On this day, the No. 1 album in the country (for the third week in a row) was Susan Boyle’s I Dreamed a Dream. Andrea Bocelli’s My Christmas was No. 2 (for the fifth straight week). Together, they’ve sold almost 3.5 million records, and one of them will likely top the 2009 charts. Which means good ol’ geezer pop just loped in on its totally nonthreatening horse and saved the record industry’s hide. Again.
Now, when we say ”geezer,” we don’t mean the Dentu-Creme demo; the term’s just a catchall for those Americans who once or twice a year buy records in numbers that hearken back to when Justin Timberlake had frosted tips. (”Your Aunt Who Likes Cat Sweatshirts Pop” isn’t as punchy, though maybe we could try out ”Susan Boyle Fans,” since she’s more or less their spirit animal.) It’s not that these folks don’t know how to use the Internet — Boyle didn’t discover herself, after all — it’s that their fandom still exists in the physical realm. No one searches MP3 blogs for Barbra Streisand or Michael Bublé leaks, but Babs hit No. 1 and Bublé’s in the top 10 now. Josh Groban’s 2007 Noël went quintuple platinum (and is selling strong again this year) because people played it on their living room stereos, not their iPods. George Strait fans still think Pitchfork is a farm implement. And Andrea Bocelli has a whopping 643 followers on Twitter. He could also probably buy Twitter, but I doubt he cares.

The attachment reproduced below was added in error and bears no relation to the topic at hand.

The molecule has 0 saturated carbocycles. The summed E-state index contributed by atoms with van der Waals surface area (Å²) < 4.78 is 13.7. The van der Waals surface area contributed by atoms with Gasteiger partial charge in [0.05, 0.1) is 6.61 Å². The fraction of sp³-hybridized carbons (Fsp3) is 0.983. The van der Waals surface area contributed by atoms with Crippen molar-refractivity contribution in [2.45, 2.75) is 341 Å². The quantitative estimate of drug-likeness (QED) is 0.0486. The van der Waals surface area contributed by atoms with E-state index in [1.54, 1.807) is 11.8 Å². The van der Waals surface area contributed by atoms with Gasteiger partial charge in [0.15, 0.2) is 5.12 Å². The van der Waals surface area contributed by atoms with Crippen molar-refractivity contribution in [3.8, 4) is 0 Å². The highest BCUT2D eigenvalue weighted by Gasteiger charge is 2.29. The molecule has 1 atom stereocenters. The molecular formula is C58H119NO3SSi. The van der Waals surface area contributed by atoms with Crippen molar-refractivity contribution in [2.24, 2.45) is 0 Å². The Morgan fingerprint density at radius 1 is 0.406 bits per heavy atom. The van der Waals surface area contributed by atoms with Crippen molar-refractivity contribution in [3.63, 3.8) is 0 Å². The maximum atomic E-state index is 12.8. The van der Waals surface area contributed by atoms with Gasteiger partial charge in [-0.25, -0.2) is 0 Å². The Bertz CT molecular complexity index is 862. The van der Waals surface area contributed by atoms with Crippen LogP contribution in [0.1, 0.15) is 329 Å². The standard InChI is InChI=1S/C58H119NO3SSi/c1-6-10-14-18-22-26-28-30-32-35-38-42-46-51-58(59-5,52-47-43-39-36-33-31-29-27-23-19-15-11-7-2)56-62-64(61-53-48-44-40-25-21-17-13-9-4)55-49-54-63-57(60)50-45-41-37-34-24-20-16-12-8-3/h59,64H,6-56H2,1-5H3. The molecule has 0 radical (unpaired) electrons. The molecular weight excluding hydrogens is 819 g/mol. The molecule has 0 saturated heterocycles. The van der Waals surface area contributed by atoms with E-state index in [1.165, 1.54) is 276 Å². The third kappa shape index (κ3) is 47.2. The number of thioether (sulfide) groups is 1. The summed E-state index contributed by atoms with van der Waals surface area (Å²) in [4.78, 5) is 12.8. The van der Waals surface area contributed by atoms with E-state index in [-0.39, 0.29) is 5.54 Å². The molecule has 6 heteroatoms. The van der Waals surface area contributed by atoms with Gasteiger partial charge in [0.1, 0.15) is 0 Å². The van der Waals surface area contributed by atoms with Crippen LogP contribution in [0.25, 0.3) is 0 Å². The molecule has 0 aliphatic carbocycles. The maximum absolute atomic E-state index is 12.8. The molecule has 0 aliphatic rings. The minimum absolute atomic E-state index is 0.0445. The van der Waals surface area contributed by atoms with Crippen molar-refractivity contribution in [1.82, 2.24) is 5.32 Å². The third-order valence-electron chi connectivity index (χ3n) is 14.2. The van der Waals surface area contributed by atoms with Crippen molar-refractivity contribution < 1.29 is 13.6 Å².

What lessons can embattled record execs learn from the geezer-pop class of ’09? Well, both Boyle and GP Junior League president Taylor Swift show that a good story still matters. Bocelli proves that achieving the worldwide success of a Michael Jackson?whose death sparked a physical product feeding frenzy of its own this summer?may be harder in these digital days, but it’s not completely out of reach. Bottom line: If you make something people want to own, they’ll buy it. Also: Hey, maybe you should call your aunt?